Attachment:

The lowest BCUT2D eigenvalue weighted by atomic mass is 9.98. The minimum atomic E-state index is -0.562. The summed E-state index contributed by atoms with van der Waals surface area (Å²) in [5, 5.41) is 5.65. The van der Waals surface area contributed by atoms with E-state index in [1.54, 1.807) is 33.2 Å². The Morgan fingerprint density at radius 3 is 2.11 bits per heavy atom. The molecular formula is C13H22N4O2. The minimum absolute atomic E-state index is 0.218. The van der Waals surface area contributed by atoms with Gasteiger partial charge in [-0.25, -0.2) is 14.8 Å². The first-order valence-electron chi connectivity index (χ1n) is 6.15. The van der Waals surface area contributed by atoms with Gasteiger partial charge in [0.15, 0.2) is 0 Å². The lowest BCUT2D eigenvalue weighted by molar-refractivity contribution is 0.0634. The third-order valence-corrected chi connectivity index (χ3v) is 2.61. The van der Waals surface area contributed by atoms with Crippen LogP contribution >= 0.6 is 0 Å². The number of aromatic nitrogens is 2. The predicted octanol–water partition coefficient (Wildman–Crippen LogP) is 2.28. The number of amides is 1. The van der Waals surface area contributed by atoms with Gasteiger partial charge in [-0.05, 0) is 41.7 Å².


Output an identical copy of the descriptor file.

The lowest BCUT2D eigenvalue weighted by atomic mass is 9.98. The minimum atomic E-state index is -0.562. The summed E-state index contributed by atoms with van der Waals surface area (Å²) in [5, 5.41) is 5.65. The van der Waals surface area contributed by atoms with E-state index in [1.54, 1.807) is 33.2 Å². The Morgan fingerprint density at radius 3 is 2.11 bits per heavy atom. The molecular formula is C13H22N4O2. The minimum absolute atomic E-state index is 0.218. The van der Waals surface area contributed by atoms with Gasteiger partial charge in [-0.25, -0.2) is 14.8 Å². The first-order valence-electron chi connectivity index (χ1n) is 6.15. The van der Waals surface area contributed by atoms with Gasteiger partial charge in [0.15, 0.2) is 0 Å². The lowest BCUT2D eigenvalue weighted by molar-refractivity contribution is 0.0634. The third-order valence-corrected chi connectivity index (χ3v) is 2.61. The van der Waals surface area contributed by atoms with Crippen LogP contribution >= 0.6 is 0 Å². The number of aromatic nitrogens is 2. The predicted octanol–water partition coefficient (Wildman–Crippen LogP) is 2.28. The number of amides is 1. The van der Waals surface area contributed by atoms with Gasteiger partial charge in [-0.05, 0) is 41.7 Å².